A training course for the GEP SBAS-DInSAR web tool was held. The course provided a short overview on the DInSAR processing methods allowing retrieving mean surface deformation maps and displacement time series, with a specific focus on the SBAS-DInSAR technique. Secondly, the GEP and G-POD environments were introduced and the P-SBAS web tool presented. Finally, the advanced features as well as some main results achieved via the web tool were shown.

In all of these presentations, we saw geoscience research and IT coming together in the GEP as geoscientists manage to introduce new concepts coming from the evolving IT world into their algorithms, leading to reduced execution times and new processing scales that allow for previously unfeasible analyses.  This development is being warmly received.  For instance, when the current scenario of growing satellite data was discussed at the “Integrated Research Infrastructures and Services in Geosciences” session in presence of  representatives from the European Plate Observing System (EPOS), the TEP model was presented as an answer to manage the concerned challenges.  The general consensus among the EGU audience was that we are living interesting times, in which the needs of the research infrastructures are shaping the evolution of the ICT and  governance is being negotiated by user communities in view of solutions that are sustainable in the long term.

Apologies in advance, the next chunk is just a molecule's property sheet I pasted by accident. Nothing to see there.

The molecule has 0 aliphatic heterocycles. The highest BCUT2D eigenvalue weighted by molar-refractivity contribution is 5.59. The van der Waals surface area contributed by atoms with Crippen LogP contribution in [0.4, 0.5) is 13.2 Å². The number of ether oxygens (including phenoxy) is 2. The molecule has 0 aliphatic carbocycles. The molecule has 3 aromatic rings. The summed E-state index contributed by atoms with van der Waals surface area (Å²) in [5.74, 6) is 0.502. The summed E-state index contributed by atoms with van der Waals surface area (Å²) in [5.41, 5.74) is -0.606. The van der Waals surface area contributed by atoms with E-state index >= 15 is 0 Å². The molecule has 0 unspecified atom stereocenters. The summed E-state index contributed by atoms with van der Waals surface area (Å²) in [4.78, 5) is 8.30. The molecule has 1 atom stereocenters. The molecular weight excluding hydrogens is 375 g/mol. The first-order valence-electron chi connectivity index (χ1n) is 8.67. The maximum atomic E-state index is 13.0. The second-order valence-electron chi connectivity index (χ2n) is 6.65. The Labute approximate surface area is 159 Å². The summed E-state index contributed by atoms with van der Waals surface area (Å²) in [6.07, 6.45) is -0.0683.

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VIDEO
Hydrology TEP provides a flexible web-based platform to access, explore, and exploit satellite-based data and products related to hydrology.